New Hubble Images Reveal Plethora of Interacting Galaxies

59 new images from the Hubble Space Telescope show some very unusual but incredibly spectacular colliding galaxies. Colliding or interacting galaxies are found throughout the Universe, and sometimes these collisions trigger bursts of star formation, or the mergers form new galaxies. The image above shows the aftermath of an encounter between two galaxies, resulting in a ring-shaped galaxy and a long-tailed companion. Officially called Arp 148, it also has the nickname ‘Mayall’s object.’ It is located in the constellation of Ursa Major, the Great Bear, approximately 500 million light-years away. These images are the largest collection from Hubble ever published simultaneously, and they celebrate the 18th anniversary of Hubble’s launch. And there’s more….

This is a stunning snapshot of a celestial dance performed by a pair of similar sized galaxies. ESO 77-14 is in the constellation of Indus, the Indian, some 550 million light-years away from Earth. The galaxy on the right has a long, bluish arm while its companion has a shorter, redder arm.

The Hubble Site has a video about colliding galaxies.

For the entire collection of these images see the Hubble site.

Original News Source: ESA press release

12 Replies to “New Hubble Images Reveal Plethora of Interacting Galaxies”

  1. If we were near the center of our galaxy what would our sky look like at night and during the day. How far apart would the stars be? and would they be small hot stars or large cool ones or mixed. I cannot picture if night would be almost as bright as day or would there be no change from what we see now.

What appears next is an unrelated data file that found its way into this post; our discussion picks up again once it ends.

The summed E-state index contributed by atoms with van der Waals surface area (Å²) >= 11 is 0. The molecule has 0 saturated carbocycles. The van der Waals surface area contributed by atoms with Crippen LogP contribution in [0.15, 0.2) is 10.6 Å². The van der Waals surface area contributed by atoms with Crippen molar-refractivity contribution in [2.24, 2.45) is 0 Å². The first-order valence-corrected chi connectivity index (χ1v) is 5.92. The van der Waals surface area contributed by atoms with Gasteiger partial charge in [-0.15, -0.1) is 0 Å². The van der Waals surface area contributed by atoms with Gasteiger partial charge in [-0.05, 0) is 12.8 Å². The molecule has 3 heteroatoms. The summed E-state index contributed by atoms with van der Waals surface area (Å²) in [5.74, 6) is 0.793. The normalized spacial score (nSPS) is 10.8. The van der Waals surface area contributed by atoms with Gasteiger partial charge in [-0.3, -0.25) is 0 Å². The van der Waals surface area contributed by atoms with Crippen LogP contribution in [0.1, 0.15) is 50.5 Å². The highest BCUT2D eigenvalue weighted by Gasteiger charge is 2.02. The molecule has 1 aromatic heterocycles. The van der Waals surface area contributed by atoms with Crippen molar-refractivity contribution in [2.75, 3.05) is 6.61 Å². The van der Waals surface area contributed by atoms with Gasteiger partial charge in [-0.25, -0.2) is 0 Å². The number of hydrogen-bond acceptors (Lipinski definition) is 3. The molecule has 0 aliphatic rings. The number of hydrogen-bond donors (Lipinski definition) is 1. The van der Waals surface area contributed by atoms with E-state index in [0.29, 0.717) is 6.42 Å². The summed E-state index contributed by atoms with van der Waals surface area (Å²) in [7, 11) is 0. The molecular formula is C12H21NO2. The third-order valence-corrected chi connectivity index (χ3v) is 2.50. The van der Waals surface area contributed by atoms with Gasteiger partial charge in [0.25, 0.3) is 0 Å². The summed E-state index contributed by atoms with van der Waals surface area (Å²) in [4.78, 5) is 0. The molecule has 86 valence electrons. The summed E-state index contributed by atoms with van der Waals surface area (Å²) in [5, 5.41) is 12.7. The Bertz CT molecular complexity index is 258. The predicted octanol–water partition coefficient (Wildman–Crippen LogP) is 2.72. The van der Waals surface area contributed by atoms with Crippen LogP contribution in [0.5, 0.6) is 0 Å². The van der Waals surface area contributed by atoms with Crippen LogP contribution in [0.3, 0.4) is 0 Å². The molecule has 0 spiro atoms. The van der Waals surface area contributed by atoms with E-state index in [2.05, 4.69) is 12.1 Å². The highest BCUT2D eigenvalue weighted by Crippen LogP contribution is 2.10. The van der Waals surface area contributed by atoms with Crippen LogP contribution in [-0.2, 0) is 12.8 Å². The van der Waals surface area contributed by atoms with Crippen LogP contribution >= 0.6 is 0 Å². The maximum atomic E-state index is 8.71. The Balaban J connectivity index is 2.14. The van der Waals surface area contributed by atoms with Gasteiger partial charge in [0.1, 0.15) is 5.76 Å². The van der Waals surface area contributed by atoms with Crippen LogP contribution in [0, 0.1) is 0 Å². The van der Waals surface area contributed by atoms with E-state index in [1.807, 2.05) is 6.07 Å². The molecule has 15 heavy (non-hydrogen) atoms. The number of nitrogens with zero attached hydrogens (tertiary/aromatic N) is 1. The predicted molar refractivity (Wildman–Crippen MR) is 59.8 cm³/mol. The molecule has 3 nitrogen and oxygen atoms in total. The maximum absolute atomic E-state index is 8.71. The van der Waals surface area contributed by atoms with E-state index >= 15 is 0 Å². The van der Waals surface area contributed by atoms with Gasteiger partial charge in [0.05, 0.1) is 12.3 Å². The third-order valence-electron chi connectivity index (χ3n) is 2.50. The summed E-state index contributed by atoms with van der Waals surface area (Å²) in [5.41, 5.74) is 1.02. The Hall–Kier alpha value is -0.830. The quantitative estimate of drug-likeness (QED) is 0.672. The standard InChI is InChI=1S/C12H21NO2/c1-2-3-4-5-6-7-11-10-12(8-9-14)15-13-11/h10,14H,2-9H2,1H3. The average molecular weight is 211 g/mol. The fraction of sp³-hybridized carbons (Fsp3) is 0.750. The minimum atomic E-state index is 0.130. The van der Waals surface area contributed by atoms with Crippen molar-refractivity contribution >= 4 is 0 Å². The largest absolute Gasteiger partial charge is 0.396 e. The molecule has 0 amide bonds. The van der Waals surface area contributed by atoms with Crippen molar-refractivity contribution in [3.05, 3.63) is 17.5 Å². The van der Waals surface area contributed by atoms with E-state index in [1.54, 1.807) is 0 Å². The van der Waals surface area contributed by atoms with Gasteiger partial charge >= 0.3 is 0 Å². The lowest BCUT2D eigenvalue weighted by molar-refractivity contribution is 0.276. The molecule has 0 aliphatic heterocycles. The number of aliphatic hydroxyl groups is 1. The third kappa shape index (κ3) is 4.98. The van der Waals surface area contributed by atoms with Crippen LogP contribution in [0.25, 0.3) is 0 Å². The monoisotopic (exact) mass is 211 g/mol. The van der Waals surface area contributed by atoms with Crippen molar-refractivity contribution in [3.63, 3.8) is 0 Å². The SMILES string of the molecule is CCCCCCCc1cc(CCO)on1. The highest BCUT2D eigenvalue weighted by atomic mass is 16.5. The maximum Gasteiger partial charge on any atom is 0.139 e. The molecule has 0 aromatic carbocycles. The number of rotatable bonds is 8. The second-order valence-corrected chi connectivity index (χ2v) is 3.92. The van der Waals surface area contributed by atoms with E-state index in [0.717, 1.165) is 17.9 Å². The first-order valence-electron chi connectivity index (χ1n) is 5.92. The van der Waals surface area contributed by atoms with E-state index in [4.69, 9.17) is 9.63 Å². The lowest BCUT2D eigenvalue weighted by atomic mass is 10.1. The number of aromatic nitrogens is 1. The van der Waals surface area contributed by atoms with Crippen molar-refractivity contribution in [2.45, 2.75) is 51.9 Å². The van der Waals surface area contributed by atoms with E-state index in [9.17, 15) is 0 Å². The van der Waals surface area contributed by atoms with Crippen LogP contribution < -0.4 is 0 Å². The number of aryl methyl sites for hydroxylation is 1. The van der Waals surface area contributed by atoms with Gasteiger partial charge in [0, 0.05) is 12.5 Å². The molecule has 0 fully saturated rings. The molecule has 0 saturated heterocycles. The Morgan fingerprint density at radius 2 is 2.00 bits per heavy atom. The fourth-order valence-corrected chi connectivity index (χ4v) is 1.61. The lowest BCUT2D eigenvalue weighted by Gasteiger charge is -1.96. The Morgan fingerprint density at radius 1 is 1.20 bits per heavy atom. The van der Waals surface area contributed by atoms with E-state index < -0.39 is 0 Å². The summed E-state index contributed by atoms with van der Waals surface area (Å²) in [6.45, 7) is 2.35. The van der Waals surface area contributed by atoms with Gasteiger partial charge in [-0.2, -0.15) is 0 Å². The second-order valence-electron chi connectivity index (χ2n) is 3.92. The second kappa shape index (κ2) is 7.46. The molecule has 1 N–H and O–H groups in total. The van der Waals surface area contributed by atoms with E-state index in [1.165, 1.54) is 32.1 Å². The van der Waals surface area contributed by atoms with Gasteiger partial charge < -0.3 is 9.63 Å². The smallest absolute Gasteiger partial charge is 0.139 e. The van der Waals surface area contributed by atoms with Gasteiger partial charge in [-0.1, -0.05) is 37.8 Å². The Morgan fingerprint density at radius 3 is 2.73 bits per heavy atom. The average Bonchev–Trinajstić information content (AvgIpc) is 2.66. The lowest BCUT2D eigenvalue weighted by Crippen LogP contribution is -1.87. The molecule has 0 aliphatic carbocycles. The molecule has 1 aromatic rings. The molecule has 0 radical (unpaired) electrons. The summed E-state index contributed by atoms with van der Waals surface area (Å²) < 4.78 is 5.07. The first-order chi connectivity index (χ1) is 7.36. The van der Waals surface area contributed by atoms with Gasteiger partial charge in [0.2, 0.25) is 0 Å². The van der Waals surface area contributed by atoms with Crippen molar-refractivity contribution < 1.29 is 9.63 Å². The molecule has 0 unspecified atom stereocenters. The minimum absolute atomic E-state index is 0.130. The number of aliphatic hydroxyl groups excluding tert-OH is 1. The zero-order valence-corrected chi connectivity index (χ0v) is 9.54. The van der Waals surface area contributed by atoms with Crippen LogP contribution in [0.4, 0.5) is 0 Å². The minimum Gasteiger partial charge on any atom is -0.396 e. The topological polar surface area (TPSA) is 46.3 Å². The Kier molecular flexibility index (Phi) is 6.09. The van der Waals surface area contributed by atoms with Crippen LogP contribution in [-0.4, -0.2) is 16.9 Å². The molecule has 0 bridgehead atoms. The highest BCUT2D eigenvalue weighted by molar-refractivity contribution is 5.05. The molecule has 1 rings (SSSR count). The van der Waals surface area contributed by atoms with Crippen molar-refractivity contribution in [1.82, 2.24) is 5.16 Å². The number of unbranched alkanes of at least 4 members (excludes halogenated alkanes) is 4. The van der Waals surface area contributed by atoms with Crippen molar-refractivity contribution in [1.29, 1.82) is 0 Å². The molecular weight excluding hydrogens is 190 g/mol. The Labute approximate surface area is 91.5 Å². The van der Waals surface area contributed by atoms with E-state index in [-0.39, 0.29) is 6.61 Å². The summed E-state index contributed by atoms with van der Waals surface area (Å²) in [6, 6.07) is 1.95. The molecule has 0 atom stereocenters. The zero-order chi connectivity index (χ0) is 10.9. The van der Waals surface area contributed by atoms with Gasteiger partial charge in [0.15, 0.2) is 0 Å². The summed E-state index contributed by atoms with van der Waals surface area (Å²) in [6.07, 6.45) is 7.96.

2. The way to determine that would be to figure out how far apart 3 stars in the same arm would be and then compare to the brightness of similar star on earth. Being that our closest star on earth is quite a ways away. I don’t think we could imagine another star being as close as they are toward the black hole in the center. Though at the center of the galaxy you sure would be looking at it a long time considering the temporal slow down there.

  3. These images are absolutely spectacula! I hope Mayall’s Object makes the 2009 Astronomy calendar.

    Can you see it in an 8″ Schmidt-Cassegrain?

  4. Seems to me God has a great artistic eye and a grim, yet cheeky sense of humor. I look forward to more beauties like these.

  5. Has any other mission changed our view of the universe as well as brought as much beauty to us all as Hubble?

  6. Beautiful photos. What do they say about the Big Bang which tells us that “all” galaxies are receding from each other? How many more, that haven’t as yet been discovered, are actually colliding?

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